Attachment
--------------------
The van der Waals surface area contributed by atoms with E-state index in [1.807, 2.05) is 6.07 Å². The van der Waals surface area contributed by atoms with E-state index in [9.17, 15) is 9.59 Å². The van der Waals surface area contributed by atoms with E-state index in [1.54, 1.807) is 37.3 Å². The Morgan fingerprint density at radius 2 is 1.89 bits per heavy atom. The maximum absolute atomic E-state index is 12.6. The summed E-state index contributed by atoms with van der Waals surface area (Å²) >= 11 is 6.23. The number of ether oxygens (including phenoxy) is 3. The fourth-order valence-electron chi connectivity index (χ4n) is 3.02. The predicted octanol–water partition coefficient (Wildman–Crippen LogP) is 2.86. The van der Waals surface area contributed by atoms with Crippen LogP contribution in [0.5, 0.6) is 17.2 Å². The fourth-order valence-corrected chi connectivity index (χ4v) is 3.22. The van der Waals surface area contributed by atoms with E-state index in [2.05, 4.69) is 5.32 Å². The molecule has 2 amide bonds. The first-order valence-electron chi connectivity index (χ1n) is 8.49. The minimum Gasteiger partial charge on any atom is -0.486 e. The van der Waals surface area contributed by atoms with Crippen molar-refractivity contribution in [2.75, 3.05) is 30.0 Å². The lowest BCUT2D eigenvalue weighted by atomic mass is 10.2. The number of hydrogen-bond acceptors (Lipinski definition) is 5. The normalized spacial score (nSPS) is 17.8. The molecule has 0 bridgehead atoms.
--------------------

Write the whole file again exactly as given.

The van der Waals surface area contributed by atoms with E-state index in [1.807, 2.05) is 6.07 Å². The van der Waals surface area contributed by atoms with E-state index in [9.17, 15) is 9.59 Å². The van der Waals surface area contributed by atoms with E-state index in [1.54, 1.807) is 37.3 Å². The Morgan fingerprint density at radius 2 is 1.89 bits per heavy atom. The maximum absolute atomic E-state index is 12.6. The summed E-state index contributed by atoms with van der Waals surface area (Å²) >= 11 is 6.23. The number of ether oxygens (including phenoxy) is 3. The fourth-order valence-electron chi connectivity index (χ4n) is 3.02. The predicted octanol–water partition coefficient (Wildman–Crippen LogP) is 2.86. The van der Waals surface area contributed by atoms with Crippen LogP contribution in [0.5, 0.6) is 17.2 Å². The fourth-order valence-corrected chi connectivity index (χ4v) is 3.22. The van der Waals surface area contributed by atoms with E-state index in [2.05, 4.69) is 5.32 Å². The molecule has 2 amide bonds. The first-order valence-electron chi connectivity index (χ1n) is 8.49. The minimum Gasteiger partial charge on any atom is -0.486 e. The van der Waals surface area contributed by atoms with Crippen molar-refractivity contribution in [2.75, 3.05) is 30.0 Å². The lowest BCUT2D eigenvalue weighted by atomic mass is 10.2. The number of hydrogen-bond acceptors (Lipinski definition) is 5. The normalized spacial score (nSPS) is 17.8. The molecule has 0 bridgehead atoms.